Some folks may wonder why I've suddenly shifted from "just happy to be here" to "crazy Lisa Simpson overachiever" and the reason is simple. Besides the obvious "it's in striking distance, might as well go for it" factor, there's another reason. I haven't pulled straight As since 1987, in fourth grade, which also happens to be right after my father died and I threw myself into my schoolwork to try and keep my mind off of losing my dad.

For me to, at 32, reach the very level of success I hit before my life went completely to hell on me in the summer of '87 (combination of no more healthy distractions + mom dating a vile lout of a man)? I can't help but wonder if my old man's looking at me from the afterlife and thinking "You done good, son."

27 October 2009

In Which Our Hero Emerges Triumphant.

I quote my Core Humanities professor, in his evaluation of my midterm (all 4,000 words of it): "Great work, Fox. Thoughtful, thorough, and well-written. 100% A."

I worked my ass off on that paper. I put my heart and soul into it. I (to judge by the tone from about page nine onward) got a little sick of my own seriousness and decided that if the professor were as bored reading as I'd become writing, a laugh would be in order (making references in the fifth mini-essay to Ronseal Quick Drying Woodstain ads and the Dennis the Peasant scene from Monty Python and the Holy Grail). To quote from a passage later in that essay (on absolute monarchy):

"Consider the issue of modern health care reform. In the United States, the Congress must deliberate the needs of the public, the insurance companies, doctors, Glenn Beck, Sarah Palin's grandmother, left-wing alternative medicine practitioners, the cast of The Office, and every other brain-dead mook who has an opinion. In a monarchy? King Barack would need only say the word and for better or worse the health care industry would have to bow to his will...

"The Forrest Gump principle applies here: "Absolute monarchs are like a box of chocolates. You never know what you're gonna get." Still, when you've got a Louis XIV-caliber guy in charge, your nation can run circles around the democracies."

It is very satisfying to put hours of effort into a piece and have it favorably judged. To get the best possible score? That is sweet.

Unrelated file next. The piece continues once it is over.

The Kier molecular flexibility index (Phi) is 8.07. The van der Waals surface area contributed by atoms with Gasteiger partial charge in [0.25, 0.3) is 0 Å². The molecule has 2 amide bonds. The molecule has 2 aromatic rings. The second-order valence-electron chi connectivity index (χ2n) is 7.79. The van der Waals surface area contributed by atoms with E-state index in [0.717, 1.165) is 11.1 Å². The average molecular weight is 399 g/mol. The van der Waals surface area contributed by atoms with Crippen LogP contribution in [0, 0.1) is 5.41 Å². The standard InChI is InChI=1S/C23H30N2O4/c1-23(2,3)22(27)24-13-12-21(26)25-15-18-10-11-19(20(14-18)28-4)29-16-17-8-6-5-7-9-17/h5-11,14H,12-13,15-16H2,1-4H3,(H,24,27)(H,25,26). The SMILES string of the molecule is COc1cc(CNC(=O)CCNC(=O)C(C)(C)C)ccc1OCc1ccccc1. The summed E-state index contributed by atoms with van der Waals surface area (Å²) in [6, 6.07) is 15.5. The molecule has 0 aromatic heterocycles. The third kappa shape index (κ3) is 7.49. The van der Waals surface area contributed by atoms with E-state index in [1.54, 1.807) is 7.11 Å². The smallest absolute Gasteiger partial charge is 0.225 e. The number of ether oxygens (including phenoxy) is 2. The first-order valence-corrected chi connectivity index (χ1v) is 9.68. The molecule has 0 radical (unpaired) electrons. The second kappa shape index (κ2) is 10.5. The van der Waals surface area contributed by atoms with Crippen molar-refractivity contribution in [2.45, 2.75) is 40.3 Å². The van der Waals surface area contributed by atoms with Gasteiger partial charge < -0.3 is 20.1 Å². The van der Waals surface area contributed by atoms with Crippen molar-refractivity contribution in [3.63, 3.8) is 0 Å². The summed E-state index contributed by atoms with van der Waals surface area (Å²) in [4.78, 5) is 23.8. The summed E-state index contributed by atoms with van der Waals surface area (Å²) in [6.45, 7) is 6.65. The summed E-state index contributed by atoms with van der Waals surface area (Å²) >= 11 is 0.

26 October 2009

My brain is overloading; it has a chocolate coating.

Sometimes foresight is 20/20. This is usually unintentional.

Way back in April when I registered for fall classes, I took a look at my required classes and the times I'd need to set aside in order to get into all of them. It just so happened that Accounting is my last class on Mondays and Wednesdays and Statistics is my last class on Tuesdays and Thursdays. These are also the most mind-intensive, difficult classes on my schedule. And by 2:00 every afternoon, my brain is thoroughly fried from trying to internalize all that information; if I had a 2:00 class to worry about I'd probably be operating at half capacity at best. Instead, I blog; what this does to the quality of my writing I leave to the reader to decide.

What's interesting about all of the above is that Accounting and Statistics are the classes I'm also doing the best in gradewise (my 113% average in Nutrition is purely the result of extra credit points; in terms of total points earned relative to total points available, the rank drops to third.) I can wrap up an A in Statistics as early as next week if I totally nail the test down, which is roughly akin to a football team clinching a playoff spot in Week 11 (something that was last done by the 2007 Patriots if I'm not mistaken.) I can do similar in Nutrition (once again, thanks to extra credit points) and come damn close to doing so in Accounting. That leaves Core Humanities (which will depend on my grades on the midterm and on this week's paper) and IS101 (which I'll need either perfect scores or some extra credit to do---this will likely come down to the sort of time point you'd expect from the Minnesota Twins.)